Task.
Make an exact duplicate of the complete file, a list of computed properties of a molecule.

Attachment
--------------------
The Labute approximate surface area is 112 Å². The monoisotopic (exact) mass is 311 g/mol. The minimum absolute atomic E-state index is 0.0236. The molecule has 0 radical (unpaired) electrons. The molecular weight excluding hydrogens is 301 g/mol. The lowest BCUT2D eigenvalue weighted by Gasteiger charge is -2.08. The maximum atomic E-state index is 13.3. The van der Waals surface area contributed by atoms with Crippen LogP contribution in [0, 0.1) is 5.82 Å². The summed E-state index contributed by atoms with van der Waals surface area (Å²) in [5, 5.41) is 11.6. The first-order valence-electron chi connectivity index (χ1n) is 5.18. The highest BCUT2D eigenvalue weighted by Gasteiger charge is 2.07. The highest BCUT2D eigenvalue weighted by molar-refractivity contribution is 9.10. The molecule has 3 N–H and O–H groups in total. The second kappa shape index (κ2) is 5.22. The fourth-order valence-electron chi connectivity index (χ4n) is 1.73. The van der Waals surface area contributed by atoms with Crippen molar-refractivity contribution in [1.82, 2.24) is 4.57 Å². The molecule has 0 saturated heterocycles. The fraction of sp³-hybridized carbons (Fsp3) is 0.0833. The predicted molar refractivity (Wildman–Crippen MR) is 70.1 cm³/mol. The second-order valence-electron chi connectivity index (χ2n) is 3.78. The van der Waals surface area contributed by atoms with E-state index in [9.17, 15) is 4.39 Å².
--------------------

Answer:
The Labute approximate surface area is 112 Å². The monoisotopic (exact) mass is 311 g/mol. The minimum absolute atomic E-state index is 0.0236. The molecule has 0 radical (unpaired) electrons. The molecular weight excluding hydrogens is 301 g/mol. The lowest BCUT2D eigenvalue weighted by Gasteiger charge is -2.08. The maximum atomic E-state index is 13.3. The van der Waals surface area contributed by atoms with Crippen LogP contribution in [0, 0.1) is 5.82 Å². The summed E-state index contributed by atoms with van der Waals surface area (Å²) in [5, 5.41) is 11.6. The first-order valence-electron chi connectivity index (χ1n) is 5.18. The highest BCUT2D eigenvalue weighted by Gasteiger charge is 2.07. The highest BCUT2D eigenvalue weighted by molar-refractivity contribution is 9.10. The molecule has 3 N–H and O–H groups in total. The second kappa shape index (κ2) is 5.22. The fourth-order valence-electron chi connectivity index (χ4n) is 1.73. The van der Waals surface area contributed by atoms with Crippen molar-refractivity contribution in [1.82, 2.24) is 4.57 Å². The molecule has 0 saturated heterocycles. The fraction of sp³-hybridized carbons (Fsp3) is 0.0833. The predicted molar refractivity (Wildman–Crippen MR) is 70.1 cm³/mol. The second-order valence-electron chi connectivity index (χ2n) is 3.78. The van der Waals surface area contributed by atoms with E-state index in [9.17, 15) is 4.39 Å².